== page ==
During meetings, I harp on generating next actions once we’ve explored a particular problem or settled on a course of action (and even if we haven’t). I then email the notes to everyone in a recap to solidify who is accountable for what, and shift the next actions we defined to the corresponding project back in Things. Even if I know someone else is taking notes in the meeting, I will still try to do this for my own tracking purposes.

Another note about meetings

Prior to scheduling a meeting, I really try to make sure that I need to have it, otherwise I cancel and replace with an email. Synchronous communication is this whole other morass of debate and I tend to fall into the don’t-have-meetings-unless-you-can-possibly-avoid-them camp (see this article by Paul Graham). At a minimum, try to respect other people’s time and only create meetings with super tight and well-defined agendas. Have an outcome or decision in mind as the pretext for setting something up.

Bringing “upper horizons” goals down to the weekly level: Things + Apple Notes + Google Sheets

An illustration to show how I breakdown Someday projects into this week’s Anytime projects.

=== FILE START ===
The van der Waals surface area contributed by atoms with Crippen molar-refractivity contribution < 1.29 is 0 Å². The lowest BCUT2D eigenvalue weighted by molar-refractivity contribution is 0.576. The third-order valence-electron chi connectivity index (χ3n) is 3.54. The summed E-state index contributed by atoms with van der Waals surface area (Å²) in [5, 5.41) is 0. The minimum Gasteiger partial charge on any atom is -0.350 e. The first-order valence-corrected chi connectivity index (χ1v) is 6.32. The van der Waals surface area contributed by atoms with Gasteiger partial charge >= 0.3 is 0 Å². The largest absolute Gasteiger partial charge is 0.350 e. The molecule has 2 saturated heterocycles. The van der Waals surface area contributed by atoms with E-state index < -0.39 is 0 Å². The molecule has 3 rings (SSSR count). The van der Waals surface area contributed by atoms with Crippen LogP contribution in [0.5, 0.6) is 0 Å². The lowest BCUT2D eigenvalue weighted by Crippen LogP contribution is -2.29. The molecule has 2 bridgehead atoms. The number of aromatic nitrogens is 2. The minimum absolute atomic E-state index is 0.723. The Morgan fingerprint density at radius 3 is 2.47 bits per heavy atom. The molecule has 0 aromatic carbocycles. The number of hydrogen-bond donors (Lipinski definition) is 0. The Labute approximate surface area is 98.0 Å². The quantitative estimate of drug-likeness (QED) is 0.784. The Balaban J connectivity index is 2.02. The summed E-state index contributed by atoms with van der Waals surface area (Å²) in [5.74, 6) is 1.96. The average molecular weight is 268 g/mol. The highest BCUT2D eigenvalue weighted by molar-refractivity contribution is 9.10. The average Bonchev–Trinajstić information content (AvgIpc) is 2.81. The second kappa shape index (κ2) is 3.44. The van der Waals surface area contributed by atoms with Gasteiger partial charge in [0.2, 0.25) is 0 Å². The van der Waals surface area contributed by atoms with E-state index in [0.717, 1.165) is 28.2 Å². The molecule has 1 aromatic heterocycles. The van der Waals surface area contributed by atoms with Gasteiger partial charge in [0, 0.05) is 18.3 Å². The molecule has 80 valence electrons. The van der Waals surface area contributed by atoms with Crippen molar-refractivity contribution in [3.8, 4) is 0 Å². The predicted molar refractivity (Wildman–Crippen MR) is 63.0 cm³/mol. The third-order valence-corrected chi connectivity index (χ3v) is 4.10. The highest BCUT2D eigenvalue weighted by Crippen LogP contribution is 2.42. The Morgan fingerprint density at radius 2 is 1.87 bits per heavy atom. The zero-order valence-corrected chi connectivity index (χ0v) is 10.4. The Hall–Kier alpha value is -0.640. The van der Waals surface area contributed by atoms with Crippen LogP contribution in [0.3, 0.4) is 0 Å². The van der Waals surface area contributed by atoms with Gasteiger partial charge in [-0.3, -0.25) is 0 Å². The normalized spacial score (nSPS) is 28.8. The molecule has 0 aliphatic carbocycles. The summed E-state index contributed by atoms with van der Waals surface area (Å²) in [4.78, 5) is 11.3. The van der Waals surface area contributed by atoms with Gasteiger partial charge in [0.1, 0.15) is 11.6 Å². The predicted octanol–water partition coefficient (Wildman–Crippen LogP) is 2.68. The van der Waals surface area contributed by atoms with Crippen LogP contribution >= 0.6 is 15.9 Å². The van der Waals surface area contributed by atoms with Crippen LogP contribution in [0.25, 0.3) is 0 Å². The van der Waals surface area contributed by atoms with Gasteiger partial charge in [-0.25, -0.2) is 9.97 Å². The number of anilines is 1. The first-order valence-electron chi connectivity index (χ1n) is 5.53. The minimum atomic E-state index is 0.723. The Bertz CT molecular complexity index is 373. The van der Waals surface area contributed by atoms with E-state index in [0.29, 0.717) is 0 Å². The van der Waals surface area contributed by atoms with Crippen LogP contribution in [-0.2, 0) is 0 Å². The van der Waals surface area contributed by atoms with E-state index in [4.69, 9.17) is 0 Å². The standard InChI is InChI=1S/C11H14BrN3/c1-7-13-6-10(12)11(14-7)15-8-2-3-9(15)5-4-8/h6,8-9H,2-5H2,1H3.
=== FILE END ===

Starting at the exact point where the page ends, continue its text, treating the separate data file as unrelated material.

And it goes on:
How does the workflow look in practice?

GTD is very clear on how to do task collection and organization, but not as prescriptive about how you actually work during your day. Allen does give some recommendations on how to choose your actions in the moment. His model is a function of:

However, I still found myself asking: What should the interface between my task list in Things and my calendar look like? Should I block off time boxes to churn through specific tasks? How far in advance? How do I organize a given day?

I know from personal experience that when I give myself a block of time to get a task done, I tend to focus hard, get into flow state, and do it. However, as Allen also notes, the circumstances of your day often change on a dime, so it’s really difficult to calendar out your day or even your week for specific to-dos.